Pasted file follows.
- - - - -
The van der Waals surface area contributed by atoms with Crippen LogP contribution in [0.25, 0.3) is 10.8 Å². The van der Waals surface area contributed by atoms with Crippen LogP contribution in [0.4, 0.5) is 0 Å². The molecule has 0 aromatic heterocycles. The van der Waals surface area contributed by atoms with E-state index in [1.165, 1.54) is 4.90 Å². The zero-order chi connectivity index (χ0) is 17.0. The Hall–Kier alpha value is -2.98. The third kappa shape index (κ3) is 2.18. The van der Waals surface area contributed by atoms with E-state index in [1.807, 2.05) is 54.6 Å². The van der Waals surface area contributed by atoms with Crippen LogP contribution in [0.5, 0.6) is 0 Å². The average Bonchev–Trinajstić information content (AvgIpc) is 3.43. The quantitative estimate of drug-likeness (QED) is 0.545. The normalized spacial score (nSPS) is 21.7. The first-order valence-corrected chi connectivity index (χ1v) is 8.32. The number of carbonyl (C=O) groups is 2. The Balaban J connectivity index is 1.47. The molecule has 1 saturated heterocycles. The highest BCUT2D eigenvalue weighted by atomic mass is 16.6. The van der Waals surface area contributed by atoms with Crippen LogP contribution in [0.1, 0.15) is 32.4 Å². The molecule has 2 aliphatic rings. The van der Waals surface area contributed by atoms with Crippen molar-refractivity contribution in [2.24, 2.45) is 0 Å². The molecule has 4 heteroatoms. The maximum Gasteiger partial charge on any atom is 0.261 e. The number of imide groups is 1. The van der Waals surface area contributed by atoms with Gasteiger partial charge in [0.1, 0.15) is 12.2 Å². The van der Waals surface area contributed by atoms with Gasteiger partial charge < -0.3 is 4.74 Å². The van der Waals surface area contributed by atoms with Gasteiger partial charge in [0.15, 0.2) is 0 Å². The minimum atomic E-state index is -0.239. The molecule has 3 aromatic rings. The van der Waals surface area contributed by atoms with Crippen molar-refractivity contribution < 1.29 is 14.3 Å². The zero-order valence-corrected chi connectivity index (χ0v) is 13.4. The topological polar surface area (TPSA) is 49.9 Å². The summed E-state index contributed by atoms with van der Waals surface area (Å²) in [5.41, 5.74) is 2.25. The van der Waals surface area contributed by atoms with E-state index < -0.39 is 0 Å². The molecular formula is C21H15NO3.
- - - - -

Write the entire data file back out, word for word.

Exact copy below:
The van der Waals surface area contributed by atoms with Crippen LogP contribution in [0.25, 0.3) is 10.8 Å². The van der Waals surface area contributed by atoms with Crippen LogP contribution in [0.4, 0.5) is 0 Å². The molecule has 0 aromatic heterocycles. The van der Waals surface area contributed by atoms with E-state index in [1.165, 1.54) is 4.90 Å². The zero-order chi connectivity index (χ0) is 17.0. The Hall–Kier alpha value is -2.98. The third kappa shape index (κ3) is 2.18. The van der Waals surface area contributed by atoms with E-state index in [1.807, 2.05) is 54.6 Å². The van der Waals surface area contributed by atoms with Crippen LogP contribution in [0.5, 0.6) is 0 Å². The average Bonchev–Trinajstić information content (AvgIpc) is 3.43. The quantitative estimate of drug-likeness (QED) is 0.545. The normalized spacial score (nSPS) is 21.7. The first-order valence-corrected chi connectivity index (χ1v) is 8.32. The number of carbonyl (C=O) groups is 2. The Balaban J connectivity index is 1.47. The molecule has 1 saturated heterocycles. The highest BCUT2D eigenvalue weighted by atomic mass is 16.6. The van der Waals surface area contributed by atoms with Crippen LogP contribution in [0.1, 0.15) is 32.4 Å². The molecule has 2 aliphatic rings. The van der Waals surface area contributed by atoms with Crippen molar-refractivity contribution in [2.24, 2.45) is 0 Å². The molecule has 4 heteroatoms. The maximum Gasteiger partial charge on any atom is 0.261 e. The number of imide groups is 1. The van der Waals surface area contributed by atoms with Gasteiger partial charge in [0.1, 0.15) is 12.2 Å². The van der Waals surface area contributed by atoms with Gasteiger partial charge < -0.3 is 4.74 Å². The van der Waals surface area contributed by atoms with Gasteiger partial charge in [0.15, 0.2) is 0 Å². The minimum atomic E-state index is -0.239. The molecule has 3 aromatic rings. The van der Waals surface area contributed by atoms with Crippen molar-refractivity contribution < 1.29 is 14.3 Å². The zero-order valence-corrected chi connectivity index (χ0v) is 13.4. The topological polar surface area (TPSA) is 49.9 Å². The summed E-state index contributed by atoms with van der Waals surface area (Å²) in [5.41, 5.74) is 2.25. The van der Waals surface area contributed by atoms with E-state index < -0.39 is 0 Å². The molecular formula is C21H15NO3.